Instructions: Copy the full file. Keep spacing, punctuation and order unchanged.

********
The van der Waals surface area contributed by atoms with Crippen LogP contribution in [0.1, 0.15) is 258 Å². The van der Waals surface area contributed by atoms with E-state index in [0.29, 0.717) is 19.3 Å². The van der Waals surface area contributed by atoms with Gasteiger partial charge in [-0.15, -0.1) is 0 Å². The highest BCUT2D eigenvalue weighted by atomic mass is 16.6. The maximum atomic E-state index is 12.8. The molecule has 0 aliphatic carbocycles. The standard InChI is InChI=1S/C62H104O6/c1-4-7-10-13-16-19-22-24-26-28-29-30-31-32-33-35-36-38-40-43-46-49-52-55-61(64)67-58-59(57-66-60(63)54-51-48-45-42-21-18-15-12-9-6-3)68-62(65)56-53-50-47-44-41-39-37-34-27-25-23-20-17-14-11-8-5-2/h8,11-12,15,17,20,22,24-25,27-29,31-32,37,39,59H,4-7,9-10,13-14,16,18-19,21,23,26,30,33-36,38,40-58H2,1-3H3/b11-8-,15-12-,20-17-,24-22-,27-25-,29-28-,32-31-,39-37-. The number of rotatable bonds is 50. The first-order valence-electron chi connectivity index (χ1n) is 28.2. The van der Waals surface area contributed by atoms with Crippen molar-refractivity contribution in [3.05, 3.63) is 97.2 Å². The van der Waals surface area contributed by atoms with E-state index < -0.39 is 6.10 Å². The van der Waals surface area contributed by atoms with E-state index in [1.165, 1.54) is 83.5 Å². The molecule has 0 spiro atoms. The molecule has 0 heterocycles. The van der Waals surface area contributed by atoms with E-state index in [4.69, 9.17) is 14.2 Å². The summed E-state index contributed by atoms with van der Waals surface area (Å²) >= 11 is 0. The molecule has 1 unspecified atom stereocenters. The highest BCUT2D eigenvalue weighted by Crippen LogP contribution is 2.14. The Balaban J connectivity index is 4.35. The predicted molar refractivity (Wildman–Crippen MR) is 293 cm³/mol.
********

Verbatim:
The van der Waals surface area contributed by atoms with Crippen LogP contribution in [0.1, 0.15) is 258 Å². The van der Waals surface area contributed by atoms with E-state index in [0.29, 0.717) is 19.3 Å². The van der Waals surface area contributed by atoms with Gasteiger partial charge in [-0.15, -0.1) is 0 Å². The highest BCUT2D eigenvalue weighted by atomic mass is 16.6. The maximum atomic E-state index is 12.8. The molecule has 0 aliphatic carbocycles. The standard InChI is InChI=1S/C62H104O6/c1-4-7-10-13-16-19-22-24-26-28-29-30-31-32-33-35-36-38-40-43-46-49-52-55-61(64)67-58-59(57-66-60(63)54-51-48-45-42-21-18-15-12-9-6-3)68-62(65)56-53-50-47-44-41-39-37-34-27-25-23-20-17-14-11-8-5-2/h8,11-12,15,17,20,22,24-25,27-29,31-32,37,39,59H,4-7,9-10,13-14,16,18-19,21,23,26,30,33-36,38,40-58H2,1-3H3/b11-8-,15-12-,20-17-,24-22-,27-25-,29-28-,32-31-,39-37-. The number of rotatable bonds is 50. The first-order valence-electron chi connectivity index (χ1n) is 28.2. The van der Waals surface area contributed by atoms with Crippen molar-refractivity contribution in [3.05, 3.63) is 97.2 Å². The van der Waals surface area contributed by atoms with E-state index < -0.39 is 6.10 Å². The van der Waals surface area contributed by atoms with E-state index in [1.165, 1.54) is 83.5 Å². The molecule has 0 spiro atoms. The molecule has 0 heterocycles. The van der Waals surface area contributed by atoms with E-state index in [4.69, 9.17) is 14.2 Å². The summed E-state index contributed by atoms with van der Waals surface area (Å²) >= 11 is 0. The molecule has 1 unspecified atom stereocenters. The highest BCUT2D eigenvalue weighted by Crippen LogP contribution is 2.14. The Balaban J connectivity index is 4.35. The predicted molar refractivity (Wildman–Crippen MR) is 293 cm³/mol.